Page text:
A recent survey by Hoang Van Kinh, MA, and colleagues from the Trade University showed that a tax increase on cigarettes would not cause the loss of jobs. Employees in the tobacco industry fear that increases in the luxury tax of 55% in 2006-07, and 65% in 2008, may cause loss of jobs by lowering consumption. Analysts, however, countered that the tax adjustment is not large enough to harm the industry.
According to the World Health Organisation (WHO), total workers in the tobacco industry amount to less than 1% of the total in the production sector. In reality, the WHO says, the number of jobs lost due to modernising has proven to be higher than those lost due to tobacco control policies.
Kinh cited research that, on average, when cigarette prices go up by 10%, demand goes down by 4% in high-income countries and 8% in developing countries with low and average income, and that more people in poor countries give up smoking when the prices go up.
Kinh?s survey also showed that taxes of 65% to 70% of the total production cost would lead to higher State tax revenues, estimated at 10.8% to 20.4%.
Consumption of cigarettes has risen in Vietnam in recent years, from 2.7 billion packs in 2000 to 3.8 billion in 2003. Thus, a tax increase may only hold back the growth rate in output rather than lead to a decrease. As production volume remains high despite the tax adjustment, the changes would not directly cause job loss, studies show.
Kinh added that even when the tax adjustment is large enough to lead to a decrease in output, it would not have a serious impact on quality of life, as total workers in the tobacco industry number around 16,600.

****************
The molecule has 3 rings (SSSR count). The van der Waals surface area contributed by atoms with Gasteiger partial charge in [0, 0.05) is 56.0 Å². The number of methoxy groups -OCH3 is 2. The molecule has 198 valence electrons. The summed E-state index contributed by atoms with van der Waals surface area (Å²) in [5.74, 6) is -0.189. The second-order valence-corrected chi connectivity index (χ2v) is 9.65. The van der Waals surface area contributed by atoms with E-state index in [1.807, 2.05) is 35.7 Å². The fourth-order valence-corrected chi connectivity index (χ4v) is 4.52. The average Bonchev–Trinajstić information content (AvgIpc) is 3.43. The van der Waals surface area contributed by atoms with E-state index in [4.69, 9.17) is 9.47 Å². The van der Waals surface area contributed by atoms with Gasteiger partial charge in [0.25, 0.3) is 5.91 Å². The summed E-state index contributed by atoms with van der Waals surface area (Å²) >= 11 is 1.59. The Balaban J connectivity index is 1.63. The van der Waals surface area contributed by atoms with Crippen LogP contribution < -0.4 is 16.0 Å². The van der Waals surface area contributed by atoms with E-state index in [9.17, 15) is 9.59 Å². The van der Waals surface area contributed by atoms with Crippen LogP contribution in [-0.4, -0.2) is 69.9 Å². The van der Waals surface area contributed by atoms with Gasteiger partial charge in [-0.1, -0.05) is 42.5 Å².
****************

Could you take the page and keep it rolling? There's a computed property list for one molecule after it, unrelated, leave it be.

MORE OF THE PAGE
Vietnam currently imports nearly 50% of total materials needed for cigarette production. Even when consumption decreases due to the tax increases, Vietnam would still need to import materials. Yet output is expected to increase as local producers use more and more locally made input materials.
The tax increase, Kinh reasons, is a suitable solution to control cigarette consumption while raising State revenues.
In 1994 in Thailand, for example, when tax on cigarettes was 60%, total turnover was Baht20 million only. In 2001, when the tax increased to 71.5%, the turnover rose to Baht29mil. In the UK, when cigarette tax rose by 1%, the government collected 0.6-0.9% more for the state budget.
Vietnam has proven to be a lucrative consumption market for both locally made and imported cigarettes thanks to low prices. The tobacco industry amounts to 3-4% of the total contribution to industrial production and 15% of total special consumption tax on industries.